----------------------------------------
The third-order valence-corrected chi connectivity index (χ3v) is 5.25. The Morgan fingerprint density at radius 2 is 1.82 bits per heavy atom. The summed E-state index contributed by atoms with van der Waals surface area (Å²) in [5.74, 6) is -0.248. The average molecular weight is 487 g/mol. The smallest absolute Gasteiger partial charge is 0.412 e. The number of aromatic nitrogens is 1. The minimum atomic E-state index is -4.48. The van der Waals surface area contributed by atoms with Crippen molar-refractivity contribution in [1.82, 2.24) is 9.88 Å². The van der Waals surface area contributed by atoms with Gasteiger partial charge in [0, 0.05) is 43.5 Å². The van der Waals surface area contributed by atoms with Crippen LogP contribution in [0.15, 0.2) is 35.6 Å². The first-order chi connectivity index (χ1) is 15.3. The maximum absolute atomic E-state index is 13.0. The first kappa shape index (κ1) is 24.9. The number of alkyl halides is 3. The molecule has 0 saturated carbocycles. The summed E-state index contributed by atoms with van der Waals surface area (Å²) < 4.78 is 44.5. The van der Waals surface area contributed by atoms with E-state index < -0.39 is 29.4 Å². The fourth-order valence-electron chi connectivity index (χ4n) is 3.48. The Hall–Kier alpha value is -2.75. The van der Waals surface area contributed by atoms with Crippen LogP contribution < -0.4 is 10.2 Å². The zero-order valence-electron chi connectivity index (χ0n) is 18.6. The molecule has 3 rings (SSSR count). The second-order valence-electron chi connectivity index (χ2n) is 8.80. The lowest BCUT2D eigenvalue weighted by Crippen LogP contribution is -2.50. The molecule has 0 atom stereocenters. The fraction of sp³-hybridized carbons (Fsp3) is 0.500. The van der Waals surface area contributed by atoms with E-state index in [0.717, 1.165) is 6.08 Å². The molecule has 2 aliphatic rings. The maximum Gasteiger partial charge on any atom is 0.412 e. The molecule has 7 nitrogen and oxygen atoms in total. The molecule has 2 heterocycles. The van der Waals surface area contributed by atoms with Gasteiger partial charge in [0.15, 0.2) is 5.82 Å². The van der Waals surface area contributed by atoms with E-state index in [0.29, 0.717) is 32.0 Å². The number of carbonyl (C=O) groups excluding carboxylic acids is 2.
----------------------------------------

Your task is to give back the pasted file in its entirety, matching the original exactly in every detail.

The third-order valence-corrected chi connectivity index (χ3v) is 5.25. The Morgan fingerprint density at radius 2 is 1.82 bits per heavy atom. The summed E-state index contributed by atoms with van der Waals surface area (Å²) in [5.74, 6) is -0.248. The average molecular weight is 487 g/mol. The smallest absolute Gasteiger partial charge is 0.412 e. The number of aromatic nitrogens is 1. The minimum atomic E-state index is -4.48. The van der Waals surface area contributed by atoms with Crippen molar-refractivity contribution in [1.82, 2.24) is 9.88 Å². The van der Waals surface area contributed by atoms with Gasteiger partial charge in [0, 0.05) is 43.5 Å². The van der Waals surface area contributed by atoms with Crippen LogP contribution in [0.15, 0.2) is 35.6 Å². The first-order chi connectivity index (χ1) is 15.3. The maximum absolute atomic E-state index is 13.0. The first kappa shape index (κ1) is 24.9. The number of alkyl halides is 3. The molecule has 0 saturated carbocycles. The summed E-state index contributed by atoms with van der Waals surface area (Å²) < 4.78 is 44.5. The van der Waals surface area contributed by atoms with E-state index < -0.39 is 29.4 Å². The fourth-order valence-electron chi connectivity index (χ4n) is 3.48. The Hall–Kier alpha value is -2.75. The van der Waals surface area contributed by atoms with Crippen LogP contribution < -0.4 is 10.2 Å². The zero-order valence-electron chi connectivity index (χ0n) is 18.6. The molecule has 3 rings (SSSR count). The second-order valence-electron chi connectivity index (χ2n) is 8.80. The lowest BCUT2D eigenvalue weighted by Crippen LogP contribution is -2.50. The molecule has 0 atom stereocenters. The fraction of sp³-hybridized carbons (Fsp3) is 0.500. The van der Waals surface area contributed by atoms with E-state index in [0.717, 1.165) is 6.08 Å². The molecule has 2 aliphatic rings. The maximum Gasteiger partial charge on any atom is 0.412 e. The molecule has 7 nitrogen and oxygen atoms in total. The molecule has 2 heterocycles. The van der Waals surface area contributed by atoms with Gasteiger partial charge in [0.15, 0.2) is 5.82 Å². The van der Waals surface area contributed by atoms with E-state index in [0.29, 0.717) is 32.0 Å². The number of carbonyl (C=O) groups excluding carboxylic acids is 2.